Rutkoski is the Real Winner in The Winner’s Kiss


Rating: 4.5/5 stars

Review: It’s always bittersweet to read the conclusion of a series. You want to read it, to have that sense of conclusion so badly, but you’re also afraid of saying goodbye. In the short time it took me to read this novel, I was entranced yet again by the world Marie Rutkoski has built; a world I have not visited in about a year. I’m happy to say the conclusion has left me full of appreciation for Rutkoski.

Kestrel and Arin are just as brilliant as I remember them to be. Kestrel is perhaps one of the most intelligent and tactical characters I have had the pleasure of walking alongside. But she’s not me, and Rutkoski doesn’t try to make her me. That’s where so many YA novels have fallen. They’ve sacrificed their female characters’ originality in an attempt to allow them to reach the reader at their own level. But Kestrel is different than the average reader, I think. She takes risks I don’t think many of us would take. She’s not better than us or worse than us–she’s just different and I love her for that.

I also appreciate Rutkoski’s ability not get lost in the romance. As in the second book of this series, she dedicates proper time and thought to the political and doesn’t force Kestrel and Arin together. I believe the spaces between the romance are when the readers want them to be together most, and this is a plot tactic for which I applaud Rutkoski.

I would have liked to have seen more of the side characters in this novel, as I became close to several of them in the previous book but did not see much of them in this conclusion. I also felt that The Winner’s Crime was superior on a line-by-line basis. Part of what made the second book so good was that I expected little of it, but that just made my expectations higher for this conclusion. Rutkoski certainly met my expectations, but she also has a precedence of exceeding it, which this novel did not do for me.

Nonetheless, the series is brilliant and this book is a fitting conclusion to it all.

Recommendation: Those who have already picked up the first book in the series should certainly not put it down, and should read the series out to its end. I recommend it to those interested in The Hunger Games and The Throne of Glass, as Kestrel is a similarly determined, tactical young protagonist. The series is good for about 14 and up, I’d say.

The Dead Fire of An Ember in the Ashes

Rating: 4/5 stars

Review: Sabaa Tahir’s An Ember in the Ashes is not as fiery as I expected for something that’s received so much attention.

The main draw would be for fans of ancient Roman culture and dystopian-style fantasy who can overlook a love-at-first-sight romance.

The novel follows two characters–the slave scholar Laia and the elite soldier Elias–as they struggle to escape their destinies. When Laia’s brother is taken from her, she runs. Her guilt and her desire to save him leads her to join up with the Resistance, a group of rebels who are not all they seem. Around the same time the Resistance places her as a spy in Blackcliff, the military academy Elias attends, Elias is one of four selected for the Trials, a competition to rule an empire for which he has no love. Their paths intertwine as they resist all odds to fight the Martial Empire.

I was particularly excited for this book because it was advertised as a stand-alone. Stand-alone fantasy novels (particularly in YA) are few and far between, likely because much of the first book is spent world-building.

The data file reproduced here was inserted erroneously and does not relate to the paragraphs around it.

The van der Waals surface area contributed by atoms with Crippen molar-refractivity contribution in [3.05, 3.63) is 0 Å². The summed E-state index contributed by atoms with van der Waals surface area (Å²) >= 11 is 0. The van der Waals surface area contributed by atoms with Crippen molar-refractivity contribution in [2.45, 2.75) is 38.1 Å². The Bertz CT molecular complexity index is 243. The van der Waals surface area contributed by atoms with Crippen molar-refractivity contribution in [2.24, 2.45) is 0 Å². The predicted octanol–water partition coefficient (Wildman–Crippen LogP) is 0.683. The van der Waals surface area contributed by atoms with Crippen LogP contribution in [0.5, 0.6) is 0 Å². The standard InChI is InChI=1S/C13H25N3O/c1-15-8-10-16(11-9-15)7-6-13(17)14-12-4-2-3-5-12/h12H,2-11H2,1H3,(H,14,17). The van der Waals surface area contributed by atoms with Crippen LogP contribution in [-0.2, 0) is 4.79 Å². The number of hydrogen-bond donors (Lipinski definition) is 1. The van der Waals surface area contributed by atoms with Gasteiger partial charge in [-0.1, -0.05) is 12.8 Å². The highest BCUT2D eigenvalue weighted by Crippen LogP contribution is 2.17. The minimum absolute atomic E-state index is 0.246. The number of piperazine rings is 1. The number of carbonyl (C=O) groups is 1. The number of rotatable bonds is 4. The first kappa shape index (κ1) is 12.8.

But this is not a stand-alone book.

By Part III, I realized there was not nearly enough time for an empire to be overthrown. The first objective established–retrieving Laia’s brother–isn’t even finished in this novel. It’s no surprise to me, then, that the publishers recently announced a sequel. Why this would ever pass as a stand-alone, I don’t know.

The Martial empire is indeed an interesting world. The ancient Roman inspiration can be found in everything from the Trials and government structure to character names. Tahir clearly put a lot of work into world-building, and her efforts paid off.

I also respect the book for Tahir’s ability to juggle two speakers. It’s difficult to build an interesting plot, develop characters, and build a strong voice from two perspectives. And I appreciated having a cowardly protagonist in Laia.

While Laia’s character was realistic in her tendency to run away from a fight, Elias’s character was unrealistic in that he still had a soul. How could he not be broken after all the obstacles Blackcliff threw at him? He didn’t even have a faith of any kind to cling to. Horrible as it is, the only reason I see for him to not commit suicide in attempting to desert sooner or to not have a broken soul is for plot convenience.

And while we’re on the topic of unrealistic… I can’t buy into the romance in this novel, be it between Laia and Keenan, Laia and Elias, or Helene and Elias (yes there really are love triangles for both main characters). I’m sorry, but a scholar-scholar or elite-elite relationship makes much more sense than the scholar-elite relationship (Laia and Elias) the author seems to prefer. I mean, at least the other pairings have a chance for couple names (Laias? Elaia? Doesn’t come off as good as Kaia or Helias).

So while An Ember in the Ashes has an intriguing premise and successful use of two speakers, I cannot give it five stars because the romance feels flat to me. To be fair, the love triangles weren’t obnoxious and the love-at-first-sight romance is a personal pet peeve of mine. Perhaps this book is worse in my eyes because my expectations were so high.

Recommendation: An Ember in the Ashes contains some violence (branding, maiming, disfigurement) and rape of scholars by Masks is brought up frequently. I would recommend this series for high school students who enjoy the Geisha trilogy, The Hunger Games, and The Winner’s Curse series.